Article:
Wednesday 22 March 2023

An Inspector Calls

 Curve, Leicester

21st March, 2023

We don't live alone

Stephen Daldry’s production of J.B. Priestley’s An Inspector Calls (1945), first staged at the National Theatre in 1992, is one of the most successful revivals of a play in British theatre history. Initially only programmed for 33 performances in the Lyttelton, the National briefly considered pulling it from the schedule to save money and instead extend the hugely popular The Madness of George III. It was only kept in the schedule because a small regional tour was booked for the Autumn. Thirty years on, following a return to the National, countless UK and international tours, and five lengthy West End runs between 1993 and 2016, An Inspector Calls is still a set text and a global success. Having reportedly called it a ‘terrible play’ when first approached to direct it, Daldry went on to free it from its baggage of being perceived as a tired war horse of regional rep. Rather than tease out, his production pulls out the political and social prescience of Priestley’s play. This was my first time seeing it (I studied Blood Brothers for GCSE English), but it still has the power to thrill and stun an audience which included several appreciative school groups at Leicester’s Curve last night.

On a rainy night in a town in the Midlands, Inspector Goole interrupts a celebratory engagement dinner at the Birling household. He brings news of the suicide of a young woman he’s investigating (we’re told Eva Smith is one of the names she used). When the family all initially deny any connection to or knowledge of the girl, he in turn interrogates each family member and uncovers the part they played in her undoing. As Goole shows each member a photograph of Smith, we hear that former employer Arthur Birling (Jeffrey Harmer) denied her a wage rise and fired her for leading strike action. We also hear how his wife Sybil Birling (Christine Kavanagh) refused the girl help when she came to her charity committee. One by one, we hear how each is in some way culpable. There are several plot twists along the way, right to the moment the curtain falls. Priestley’s point, ultimately, is we don’t just exist in our insular lives; we are part of a society and have a responsibility to each other.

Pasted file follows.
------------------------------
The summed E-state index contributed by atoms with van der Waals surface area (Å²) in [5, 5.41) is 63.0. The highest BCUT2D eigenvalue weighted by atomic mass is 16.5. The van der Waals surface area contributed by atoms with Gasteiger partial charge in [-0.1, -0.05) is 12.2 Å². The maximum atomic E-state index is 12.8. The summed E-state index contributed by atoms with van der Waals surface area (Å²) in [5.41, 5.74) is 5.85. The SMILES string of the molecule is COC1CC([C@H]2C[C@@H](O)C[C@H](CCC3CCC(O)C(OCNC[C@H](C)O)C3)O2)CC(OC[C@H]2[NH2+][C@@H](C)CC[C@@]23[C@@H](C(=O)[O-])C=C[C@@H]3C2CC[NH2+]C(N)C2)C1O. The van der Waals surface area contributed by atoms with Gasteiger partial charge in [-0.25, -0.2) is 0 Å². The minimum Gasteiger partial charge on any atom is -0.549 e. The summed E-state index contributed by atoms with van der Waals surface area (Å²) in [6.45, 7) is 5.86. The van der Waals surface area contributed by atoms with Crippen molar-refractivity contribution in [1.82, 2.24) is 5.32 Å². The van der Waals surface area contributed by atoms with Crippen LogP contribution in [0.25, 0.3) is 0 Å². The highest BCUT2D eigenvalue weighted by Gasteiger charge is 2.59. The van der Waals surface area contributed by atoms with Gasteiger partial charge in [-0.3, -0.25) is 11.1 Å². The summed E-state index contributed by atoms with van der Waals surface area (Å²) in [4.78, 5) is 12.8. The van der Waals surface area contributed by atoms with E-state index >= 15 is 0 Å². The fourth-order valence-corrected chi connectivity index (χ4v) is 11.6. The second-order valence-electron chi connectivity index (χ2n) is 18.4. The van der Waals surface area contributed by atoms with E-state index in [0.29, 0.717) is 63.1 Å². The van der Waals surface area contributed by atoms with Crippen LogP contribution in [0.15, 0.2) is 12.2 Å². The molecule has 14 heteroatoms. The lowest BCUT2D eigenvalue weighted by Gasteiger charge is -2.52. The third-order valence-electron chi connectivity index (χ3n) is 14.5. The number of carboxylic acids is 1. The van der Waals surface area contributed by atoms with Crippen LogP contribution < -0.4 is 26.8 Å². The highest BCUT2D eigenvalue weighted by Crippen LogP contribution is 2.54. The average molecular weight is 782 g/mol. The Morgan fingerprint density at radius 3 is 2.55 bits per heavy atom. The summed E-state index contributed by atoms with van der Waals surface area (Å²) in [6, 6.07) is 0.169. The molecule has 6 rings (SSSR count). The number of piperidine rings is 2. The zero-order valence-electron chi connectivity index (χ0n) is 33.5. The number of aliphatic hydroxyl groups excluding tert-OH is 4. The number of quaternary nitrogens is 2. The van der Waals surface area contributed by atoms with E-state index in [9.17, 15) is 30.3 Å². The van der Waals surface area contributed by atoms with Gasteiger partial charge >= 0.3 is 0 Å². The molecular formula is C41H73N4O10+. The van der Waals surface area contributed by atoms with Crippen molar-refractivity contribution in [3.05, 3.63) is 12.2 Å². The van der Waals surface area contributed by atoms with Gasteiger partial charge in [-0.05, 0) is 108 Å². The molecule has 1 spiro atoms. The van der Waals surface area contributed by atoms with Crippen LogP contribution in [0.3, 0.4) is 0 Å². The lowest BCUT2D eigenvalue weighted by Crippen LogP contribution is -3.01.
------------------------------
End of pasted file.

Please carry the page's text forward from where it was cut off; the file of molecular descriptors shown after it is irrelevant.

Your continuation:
Daldry’s and Ian MacNeil’s (set designer) visions perfectly align. MacNeil confines the Birling’s drawing room to a large Edwardian doll’s house looming over the middle of the stage. Sitting on stilts with a forced perspective, the opening lines of dialogue are enclosed in the house out of view of the audience. Downstage is made up of more uncertain terrain, a phone box and street lamp. Soon after Inspector Goole arrives (in an image reminiscent of The Exorcist), the house springs open, forcing the Birlings to confront the world outside of their middle-class trappings and their complicity in Smith’s death. In a coup-de-théâtre, as Goole turns the Birling’s world upside down, their house also collapses: dinnerware crashes to the stage, doors swing open, fire comes out of the chimney. Despite the many questions we’re left with at the end, we see the Inspector’s visit has literally and perhaps irrevocably shaken their world.

It’s a play with a strong social commentary dressed up as a thriller, and both elements are ripped open by Daldry and played to full effect. Inside the house, it’s 1912; outside it’s 1945. Most of Inspector Goole’s interrogations are played downstage addressing the audience. His interaction with a small child who watches much of the action perhaps provides a link between the two time settings and acts as a reminder of the next generation who will hopefully take on his call for better social responsibility. The children in the play (and indeed the audience) perhaps also represent ‘the famous younger generation who know it all’, as Mr Birling scoffs towards the end of the play. But any of the play’s didacticism is dialled back by Liam Brennan’s engaging, well-balanced performance and MacNeil’s film noir design. Rick Fisher’s lighting casts long shadows and dry ice is used effectively to keep the tension high. A timely play and a timeless production, An Inspector Calls is surely a masterpiece of twentieth century theatre.

An Inspector Calls plays at Curve, Leicester until 25th March as part of a UK tour. For further details please visit

Liam Brennan in An Inspector Calls. Credit: Mark Douet

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